New Delhi. The government on Thursday introduced a bill in the Lok Sabha to allay fears among companies regarding retro tax, a retrospective tax law. Under this, the tax demand from companies like Cairn Energy and Vodafone will be withdrawn from the earlier date. The government also said that it would refund the money collected through such tax. Finance Minister Nirmala Sitharaman introduced the ‘Taxation Laws (Amendment) Bill, 2021’ in Lok Sabha amidst uproar by opposition members. Under this, the demands made using the retrospective Tax Act, 2012 to levy tax on indirect transfer of Indian assets will be withdrawn.
“It is also proposed to refund the amount paid in these cases without any interest,” the bill said. on disputes. The Government of India has lost in arbitration lawsuits filed by these two companies against retrospective tax law. Although the government has no liability in the Vodafone case, it has to return US$1.2 billion to Cairn Energy. Opposition members in the lower house were creating a ruckus on various issues, including the Pegasus espionage case.
Finance Minister Nirmala Sitharaman introduced this bill amid the uproar. The Bill stated that the issue of taxation on gains arising in the event of transfer of assets situated in India by way of transfer of shares (indirect transfer of Indian assets) of a foreign company was a subject of protracted litigation. In 2012, the Supreme Court ruled that gains from indirect transfer of Indian assets are not taxable under the existing provisions of the law. Subsequently, the Government vide the Finance Act, 2012, retrospectively amended the provisions of the Income-tax Act, 1961 to make it clear that profits from the sale of shares of a foreign company would be taxable in India.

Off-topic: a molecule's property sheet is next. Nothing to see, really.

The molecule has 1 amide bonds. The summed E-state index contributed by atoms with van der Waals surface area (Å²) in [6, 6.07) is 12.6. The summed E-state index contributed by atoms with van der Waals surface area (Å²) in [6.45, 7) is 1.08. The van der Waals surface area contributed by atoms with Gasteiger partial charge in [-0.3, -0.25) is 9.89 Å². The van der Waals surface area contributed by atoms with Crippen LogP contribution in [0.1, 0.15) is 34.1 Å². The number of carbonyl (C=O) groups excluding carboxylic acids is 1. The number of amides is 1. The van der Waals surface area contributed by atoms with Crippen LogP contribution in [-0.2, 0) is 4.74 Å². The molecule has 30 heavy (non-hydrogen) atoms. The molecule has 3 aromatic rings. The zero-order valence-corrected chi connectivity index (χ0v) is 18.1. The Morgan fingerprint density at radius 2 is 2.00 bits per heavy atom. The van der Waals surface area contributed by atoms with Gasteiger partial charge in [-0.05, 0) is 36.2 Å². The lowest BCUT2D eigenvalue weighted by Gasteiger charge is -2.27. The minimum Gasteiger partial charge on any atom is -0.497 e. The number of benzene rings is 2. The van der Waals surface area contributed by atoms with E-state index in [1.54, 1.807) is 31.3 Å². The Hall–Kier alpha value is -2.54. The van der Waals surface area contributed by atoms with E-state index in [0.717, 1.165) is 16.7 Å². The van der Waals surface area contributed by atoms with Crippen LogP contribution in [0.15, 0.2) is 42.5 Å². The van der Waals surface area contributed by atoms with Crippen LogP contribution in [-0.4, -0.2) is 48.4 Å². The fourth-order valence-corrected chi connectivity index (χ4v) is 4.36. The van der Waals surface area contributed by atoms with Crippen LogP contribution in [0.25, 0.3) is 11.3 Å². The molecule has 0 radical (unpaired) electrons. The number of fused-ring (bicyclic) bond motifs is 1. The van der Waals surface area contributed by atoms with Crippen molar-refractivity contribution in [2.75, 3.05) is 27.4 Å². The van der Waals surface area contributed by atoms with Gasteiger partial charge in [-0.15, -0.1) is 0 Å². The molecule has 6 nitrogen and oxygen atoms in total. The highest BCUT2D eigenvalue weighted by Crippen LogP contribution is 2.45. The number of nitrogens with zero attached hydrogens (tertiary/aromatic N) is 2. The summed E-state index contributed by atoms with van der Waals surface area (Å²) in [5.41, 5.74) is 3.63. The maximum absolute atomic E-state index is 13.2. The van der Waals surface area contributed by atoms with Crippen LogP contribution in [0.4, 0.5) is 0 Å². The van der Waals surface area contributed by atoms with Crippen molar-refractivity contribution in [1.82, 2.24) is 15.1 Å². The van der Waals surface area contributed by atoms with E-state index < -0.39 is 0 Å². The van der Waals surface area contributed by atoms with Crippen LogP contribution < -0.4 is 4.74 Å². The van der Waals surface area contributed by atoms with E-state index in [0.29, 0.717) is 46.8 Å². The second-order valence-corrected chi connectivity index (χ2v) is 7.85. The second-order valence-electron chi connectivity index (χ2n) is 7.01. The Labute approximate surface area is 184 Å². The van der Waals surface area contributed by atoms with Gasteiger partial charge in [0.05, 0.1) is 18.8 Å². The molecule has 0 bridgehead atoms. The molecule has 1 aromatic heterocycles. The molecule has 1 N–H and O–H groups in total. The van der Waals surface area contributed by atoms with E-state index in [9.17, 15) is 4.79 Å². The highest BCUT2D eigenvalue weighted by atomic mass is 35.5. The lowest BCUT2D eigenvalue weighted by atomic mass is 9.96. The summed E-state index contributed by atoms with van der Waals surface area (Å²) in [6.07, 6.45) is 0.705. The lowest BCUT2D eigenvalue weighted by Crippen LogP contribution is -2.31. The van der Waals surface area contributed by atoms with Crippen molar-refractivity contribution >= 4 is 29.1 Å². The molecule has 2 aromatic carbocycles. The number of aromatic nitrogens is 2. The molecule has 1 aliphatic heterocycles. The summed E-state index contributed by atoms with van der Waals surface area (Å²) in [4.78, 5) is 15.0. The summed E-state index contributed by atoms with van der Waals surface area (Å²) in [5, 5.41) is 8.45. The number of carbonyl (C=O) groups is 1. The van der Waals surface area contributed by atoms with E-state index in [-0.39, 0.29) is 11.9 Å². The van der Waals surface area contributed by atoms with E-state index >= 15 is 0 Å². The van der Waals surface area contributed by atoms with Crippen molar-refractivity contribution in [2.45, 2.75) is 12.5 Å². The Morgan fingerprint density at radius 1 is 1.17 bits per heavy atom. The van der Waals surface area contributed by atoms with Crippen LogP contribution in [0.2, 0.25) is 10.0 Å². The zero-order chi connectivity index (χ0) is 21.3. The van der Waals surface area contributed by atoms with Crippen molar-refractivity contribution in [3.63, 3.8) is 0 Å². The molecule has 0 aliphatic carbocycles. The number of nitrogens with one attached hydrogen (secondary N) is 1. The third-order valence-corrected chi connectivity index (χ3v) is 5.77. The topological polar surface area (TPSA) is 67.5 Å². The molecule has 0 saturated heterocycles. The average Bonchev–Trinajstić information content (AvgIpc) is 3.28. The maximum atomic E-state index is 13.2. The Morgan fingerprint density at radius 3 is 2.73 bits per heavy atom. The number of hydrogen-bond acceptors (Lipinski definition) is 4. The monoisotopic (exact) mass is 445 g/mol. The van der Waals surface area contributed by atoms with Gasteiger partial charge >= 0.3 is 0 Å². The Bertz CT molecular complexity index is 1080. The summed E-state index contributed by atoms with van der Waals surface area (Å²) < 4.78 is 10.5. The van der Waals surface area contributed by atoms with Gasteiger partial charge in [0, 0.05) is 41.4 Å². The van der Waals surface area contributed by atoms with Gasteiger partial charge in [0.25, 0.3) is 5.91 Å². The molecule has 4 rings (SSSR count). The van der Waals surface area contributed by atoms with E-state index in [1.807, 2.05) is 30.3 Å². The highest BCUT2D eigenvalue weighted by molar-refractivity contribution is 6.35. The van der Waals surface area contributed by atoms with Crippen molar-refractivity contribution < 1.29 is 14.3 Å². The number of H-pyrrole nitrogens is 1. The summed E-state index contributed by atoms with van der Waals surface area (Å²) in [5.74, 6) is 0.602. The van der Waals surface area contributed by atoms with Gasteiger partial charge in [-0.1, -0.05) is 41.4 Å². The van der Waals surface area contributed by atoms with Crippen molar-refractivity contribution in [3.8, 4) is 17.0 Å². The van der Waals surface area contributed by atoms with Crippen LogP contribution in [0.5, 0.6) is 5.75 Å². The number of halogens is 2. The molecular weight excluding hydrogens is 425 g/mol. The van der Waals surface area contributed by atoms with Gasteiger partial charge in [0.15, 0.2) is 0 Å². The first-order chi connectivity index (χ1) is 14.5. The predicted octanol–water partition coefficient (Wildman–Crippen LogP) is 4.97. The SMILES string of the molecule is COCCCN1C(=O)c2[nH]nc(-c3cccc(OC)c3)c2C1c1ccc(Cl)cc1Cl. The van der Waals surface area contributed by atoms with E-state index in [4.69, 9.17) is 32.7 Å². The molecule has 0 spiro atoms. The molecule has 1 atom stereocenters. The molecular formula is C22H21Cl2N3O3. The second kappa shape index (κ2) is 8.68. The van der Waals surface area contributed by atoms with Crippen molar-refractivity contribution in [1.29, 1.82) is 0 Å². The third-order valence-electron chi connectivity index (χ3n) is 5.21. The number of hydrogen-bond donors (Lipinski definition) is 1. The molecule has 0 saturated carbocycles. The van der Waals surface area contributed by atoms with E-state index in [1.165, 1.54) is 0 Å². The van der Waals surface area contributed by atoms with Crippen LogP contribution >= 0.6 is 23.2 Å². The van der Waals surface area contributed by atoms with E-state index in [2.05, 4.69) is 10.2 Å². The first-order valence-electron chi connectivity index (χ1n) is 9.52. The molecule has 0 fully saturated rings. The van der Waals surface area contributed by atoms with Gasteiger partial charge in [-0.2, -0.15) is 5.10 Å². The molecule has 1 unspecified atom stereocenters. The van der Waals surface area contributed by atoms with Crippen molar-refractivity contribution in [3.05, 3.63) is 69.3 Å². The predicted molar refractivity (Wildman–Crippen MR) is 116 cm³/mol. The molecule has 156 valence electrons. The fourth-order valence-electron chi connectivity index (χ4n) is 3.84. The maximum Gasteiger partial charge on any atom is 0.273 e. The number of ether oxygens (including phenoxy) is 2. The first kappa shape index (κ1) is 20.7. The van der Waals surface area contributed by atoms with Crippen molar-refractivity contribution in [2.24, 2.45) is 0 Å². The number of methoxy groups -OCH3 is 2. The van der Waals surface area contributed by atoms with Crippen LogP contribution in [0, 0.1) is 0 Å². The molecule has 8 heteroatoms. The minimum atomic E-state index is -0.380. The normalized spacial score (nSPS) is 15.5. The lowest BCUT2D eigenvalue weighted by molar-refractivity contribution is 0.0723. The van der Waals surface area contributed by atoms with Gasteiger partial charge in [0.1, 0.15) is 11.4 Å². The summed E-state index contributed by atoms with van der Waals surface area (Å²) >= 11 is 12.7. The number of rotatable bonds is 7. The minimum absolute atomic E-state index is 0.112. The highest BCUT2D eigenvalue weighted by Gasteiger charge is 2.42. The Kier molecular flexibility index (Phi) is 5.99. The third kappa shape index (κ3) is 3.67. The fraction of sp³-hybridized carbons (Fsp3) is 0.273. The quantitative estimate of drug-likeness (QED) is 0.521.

The objectives of the bill states, “According to this law, income tax was demanded in 17 cases. In two cases, assessments are pending due to adjournment by the High Court.” Arbitration was invoked in four of these 17 cases under the bilateral Investment Protection Treaty with Britain and the Netherlands. With reference to the arbitration orders won by Cairn and Vodafone, it said, “In two cases, the arbitration tribunal has ruled in favor of the taxpayer and against the Income Tax Department.”
“The said clarification amendments made by the Finance Act, 2012 invited criticism from stakeholders regarding retrospective taxation. It is argued that such retrospective amendments are against the principle of tax certainty and harm India’s reputation as an attractive destination.” A number of major reforms have been undertaken in the financial and infrastructure sector to create a positive investment climate, but “the clarification amendments from the retrospective date and the demand for it in some cases remains a serious issue among investors.” Foreign investment has an important role to play in the rapid recovery of the economy and promotion of employment after the -19 pandemic. The Bill states that no retrospective taxation demand shall be made in future for any indirect transfer of Indian property if the transaction is made before May 28, 2012. It is also proposed to refund the amount paid in these cases without any interest and all pending litigation in this regard will be withdrawn, though no claim can be filed for cost, damages, interest etc.